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They Shall Run and Be Free

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Brant Karrick

Brant Karrick

General Info

Year: 2009
Duration: c. 6:15
Difficulty: IV (see Ratings for explanation)
Publisher: Alfred Music Publishing
Cost: Score and Parts (print) - $78.00; (digital) - $78.00   |   Score Only (print) - $10.00;


Full Score
C Piccolo/Flute I-II
English Horn (optional)
B-flat Soprano Clarinet I-II-III
B-flat Bass Clarinet
E-flat Alto Saxophone I-II
B-flat Tenor Saxophone
E-flat Baritone Saxophone
B-flat Trumpet I-II-III
Horn in F I-II
Trombone I-II-III
Percussion, including:

  • Bass Drum
  • Bells
  • Cabasa
  • Chimes
  • Concert Tom
  • Crash Cymbals
  • Marimba
  • Shakers
  • Slapstick
  • Snare Drum
  • Suspended Cymbal
  • Tambourine
  • Triangle
  • Vibra-slap
  • Wood Block
  • Xylophone


None discovered thus far.

Program Notes

This dramatic tone poem was written after a moving visit to the National Underground Railroad Freedom Center, reflecting the danger and daring experienced during a perilous slave escape. The opening main theme works through changing meters and dissonances reflective of running for one's life while being chased. The slower middle section includes a setting of the beautiful Negro spiritual Oh Freedom which reflects the attitude and desperation of many slaves.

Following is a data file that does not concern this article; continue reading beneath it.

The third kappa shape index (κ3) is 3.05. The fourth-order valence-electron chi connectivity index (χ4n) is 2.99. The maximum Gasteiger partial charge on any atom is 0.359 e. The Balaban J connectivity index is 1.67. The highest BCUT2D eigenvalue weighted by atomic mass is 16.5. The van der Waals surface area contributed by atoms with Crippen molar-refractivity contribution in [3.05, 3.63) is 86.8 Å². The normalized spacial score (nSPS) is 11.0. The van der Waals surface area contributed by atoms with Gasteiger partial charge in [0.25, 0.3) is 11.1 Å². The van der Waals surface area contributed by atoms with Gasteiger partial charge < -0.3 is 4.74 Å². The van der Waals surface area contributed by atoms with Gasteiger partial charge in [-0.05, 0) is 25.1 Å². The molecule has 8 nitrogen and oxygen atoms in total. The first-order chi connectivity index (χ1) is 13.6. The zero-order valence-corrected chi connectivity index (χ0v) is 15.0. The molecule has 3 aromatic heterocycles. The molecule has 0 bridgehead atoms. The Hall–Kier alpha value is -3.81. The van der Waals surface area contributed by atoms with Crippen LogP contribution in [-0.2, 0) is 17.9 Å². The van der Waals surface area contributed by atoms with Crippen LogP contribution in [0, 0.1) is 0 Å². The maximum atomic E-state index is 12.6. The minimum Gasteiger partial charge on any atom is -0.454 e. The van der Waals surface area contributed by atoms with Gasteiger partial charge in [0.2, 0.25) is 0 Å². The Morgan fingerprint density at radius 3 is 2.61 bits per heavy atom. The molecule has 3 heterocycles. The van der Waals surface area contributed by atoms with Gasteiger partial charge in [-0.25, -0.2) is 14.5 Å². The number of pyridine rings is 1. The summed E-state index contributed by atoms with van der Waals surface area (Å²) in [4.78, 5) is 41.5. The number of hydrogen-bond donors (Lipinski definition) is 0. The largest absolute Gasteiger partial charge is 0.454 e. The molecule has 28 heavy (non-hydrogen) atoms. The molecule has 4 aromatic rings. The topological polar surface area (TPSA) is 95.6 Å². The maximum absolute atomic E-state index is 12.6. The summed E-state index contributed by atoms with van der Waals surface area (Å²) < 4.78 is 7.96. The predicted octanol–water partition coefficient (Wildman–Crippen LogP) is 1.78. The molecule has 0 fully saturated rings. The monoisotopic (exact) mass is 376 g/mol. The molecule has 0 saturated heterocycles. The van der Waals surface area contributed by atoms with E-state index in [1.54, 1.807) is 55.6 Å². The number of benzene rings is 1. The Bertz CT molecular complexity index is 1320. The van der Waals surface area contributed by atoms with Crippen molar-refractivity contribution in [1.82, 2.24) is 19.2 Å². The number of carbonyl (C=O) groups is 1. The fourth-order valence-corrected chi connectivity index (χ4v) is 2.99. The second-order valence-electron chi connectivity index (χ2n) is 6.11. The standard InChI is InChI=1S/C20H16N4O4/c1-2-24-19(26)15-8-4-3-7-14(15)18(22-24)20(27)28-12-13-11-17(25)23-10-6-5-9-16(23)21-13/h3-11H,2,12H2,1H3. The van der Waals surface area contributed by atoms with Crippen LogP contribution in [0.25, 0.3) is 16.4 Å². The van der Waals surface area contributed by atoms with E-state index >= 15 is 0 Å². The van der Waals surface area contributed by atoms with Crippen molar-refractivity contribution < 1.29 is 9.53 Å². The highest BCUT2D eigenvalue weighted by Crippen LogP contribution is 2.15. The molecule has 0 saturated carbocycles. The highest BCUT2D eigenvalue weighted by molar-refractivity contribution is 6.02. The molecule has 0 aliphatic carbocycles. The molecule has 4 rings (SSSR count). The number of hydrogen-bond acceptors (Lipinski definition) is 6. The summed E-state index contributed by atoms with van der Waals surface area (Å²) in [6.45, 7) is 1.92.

- Program Note from publisher

Perhaps the most shameful and painful memories in United States history occurred during the eighteenth and nineteenth centuries with the institution of slavery. Within that time an organized system to assist runaway slaves began. In 1786, George Washington complained about how one of his runaway slaves was helped by a “society of Quakers, formed for such purposes.” The network grew, and around 1831 it was dubbed “The Underground Railroad,” after the then-emerging steam railroads. The system even used railroading terms: the homes and businesses where fugitives could rest and eat were called “stations” and ”depots” and were run by “stationmasters,” those who contributed money or goods were “stockholders,” and the “conductor” was a guide responsible for moving fugitives from one station to the next. Ohio was a crucial route for the Underground Railroad. It has been estimated that 40,000 runaway slaves escaped to Canadian freedom through Ohio. A secret and successful network of over 700 safe houses waited for those fugitives fortunate enough to make it to -- and across -- the Ohio River. Although a “free state,” Ohio was a distinctly dangerous host to the escapees. Bounty hunters hounded the state and the Ohio Black Laws rewarded those who turned in or reported runaways. Law officers were aggressive, particularly following the passage of the Fugitive Slave Law of 1850.While many fugitive slaves were caught or killed during their flight for freedom, many tens of thousands were successful. For that reason the piece concludes with a glorious final statement of the spiritual “Oh Freedom, and celebrates what must be held truly priceless to all people – FREEDOM!

Commissioned by the 2007 OMEA District XI Festival Honors Band, Sidney, OH.

- Program Note from score


State Ratings

  • Maryland: IV


To submit a performance please join The Wind Repertory Project

Works for Winds by This Composer


  • Karrick, B. (2009). They Shall Run and Be Free [score]. Alfred Publishing Co.: [Van Nuys, Calif.].
  • Perusal score